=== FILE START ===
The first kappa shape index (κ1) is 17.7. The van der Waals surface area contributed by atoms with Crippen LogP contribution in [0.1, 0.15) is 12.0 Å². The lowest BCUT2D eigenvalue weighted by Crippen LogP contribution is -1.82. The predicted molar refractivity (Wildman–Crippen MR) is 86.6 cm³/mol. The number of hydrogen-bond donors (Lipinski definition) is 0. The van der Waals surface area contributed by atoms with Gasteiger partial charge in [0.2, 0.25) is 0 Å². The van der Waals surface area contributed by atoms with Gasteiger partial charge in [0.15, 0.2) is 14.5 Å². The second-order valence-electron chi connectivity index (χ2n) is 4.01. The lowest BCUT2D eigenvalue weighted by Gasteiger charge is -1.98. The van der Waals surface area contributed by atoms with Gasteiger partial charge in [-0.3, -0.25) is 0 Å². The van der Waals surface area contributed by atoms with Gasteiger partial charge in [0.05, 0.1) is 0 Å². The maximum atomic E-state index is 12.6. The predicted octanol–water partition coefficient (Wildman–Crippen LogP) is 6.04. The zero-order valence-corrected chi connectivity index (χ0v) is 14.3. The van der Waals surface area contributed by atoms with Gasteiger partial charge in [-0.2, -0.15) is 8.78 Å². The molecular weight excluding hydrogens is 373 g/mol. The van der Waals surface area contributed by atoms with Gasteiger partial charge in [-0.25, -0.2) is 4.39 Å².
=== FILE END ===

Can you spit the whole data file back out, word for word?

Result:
The first kappa shape index (κ1) is 17.7. The van der Waals surface area contributed by atoms with Crippen LogP contribution in [0.1, 0.15) is 12.0 Å². The lowest BCUT2D eigenvalue weighted by Crippen LogP contribution is -1.82. The predicted molar refractivity (Wildman–Crippen MR) is 86.6 cm³/mol. The number of hydrogen-bond donors (Lipinski definition) is 0. The van der Waals surface area contributed by atoms with Gasteiger partial charge in [0.2, 0.25) is 0 Å². The van der Waals surface area contributed by atoms with Gasteiger partial charge in [0.15, 0.2) is 14.5 Å². The second-order valence-electron chi connectivity index (χ2n) is 4.01. The lowest BCUT2D eigenvalue weighted by Gasteiger charge is -1.98. The van der Waals surface area contributed by atoms with Gasteiger partial charge in [-0.3, -0.25) is 0 Å². The van der Waals surface area contributed by atoms with Gasteiger partial charge in [0.05, 0.1) is 0 Å². The maximum atomic E-state index is 12.6. The predicted octanol–water partition coefficient (Wildman–Crippen LogP) is 6.04. The zero-order valence-corrected chi connectivity index (χ0v) is 14.3. The van der Waals surface area contributed by atoms with Gasteiger partial charge in [-0.2, -0.15) is 8.78 Å². The molecular weight excluding hydrogens is 373 g/mol. The van der Waals surface area contributed by atoms with Gasteiger partial charge in [-0.25, -0.2) is 4.39 Å².